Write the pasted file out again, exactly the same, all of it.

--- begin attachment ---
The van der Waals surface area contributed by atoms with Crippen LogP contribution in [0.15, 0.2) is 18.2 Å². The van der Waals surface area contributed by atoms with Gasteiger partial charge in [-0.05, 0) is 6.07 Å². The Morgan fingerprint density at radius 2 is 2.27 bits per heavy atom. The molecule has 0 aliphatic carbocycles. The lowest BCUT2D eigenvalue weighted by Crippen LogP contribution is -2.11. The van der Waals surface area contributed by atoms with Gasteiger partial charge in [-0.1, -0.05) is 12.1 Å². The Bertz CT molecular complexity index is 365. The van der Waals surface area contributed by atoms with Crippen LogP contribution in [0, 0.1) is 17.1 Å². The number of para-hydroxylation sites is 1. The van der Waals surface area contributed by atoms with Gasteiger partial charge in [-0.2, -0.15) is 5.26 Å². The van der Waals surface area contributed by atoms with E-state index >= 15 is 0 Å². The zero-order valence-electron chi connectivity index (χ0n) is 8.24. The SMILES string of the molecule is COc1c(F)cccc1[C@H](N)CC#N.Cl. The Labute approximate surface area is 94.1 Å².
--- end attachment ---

The van der Waals surface area contributed by atoms with Crippen LogP contribution in [0.15, 0.2) is 18.2 Å². The van der Waals surface area contributed by atoms with Gasteiger partial charge in [-0.05, 0) is 6.07 Å². The Morgan fingerprint density at radius 2 is 2.27 bits per heavy atom. The molecule has 0 aliphatic carbocycles. The lowest BCUT2D eigenvalue weighted by Crippen LogP contribution is -2.11. The van der Waals surface area contributed by atoms with Gasteiger partial charge in [-0.1, -0.05) is 12.1 Å². The Bertz CT molecular complexity index is 365. The van der Waals surface area contributed by atoms with Crippen LogP contribution in [0, 0.1) is 17.1 Å². The number of para-hydroxylation sites is 1. The van der Waals surface area contributed by atoms with Gasteiger partial charge in [-0.2, -0.15) is 5.26 Å². The van der Waals surface area contributed by atoms with E-state index >= 15 is 0 Å². The zero-order valence-electron chi connectivity index (χ0n) is 8.24. The SMILES string of the molecule is COc1c(F)cccc1[C@H](N)CC#N.Cl. The Labute approximate surface area is 94.1 Å².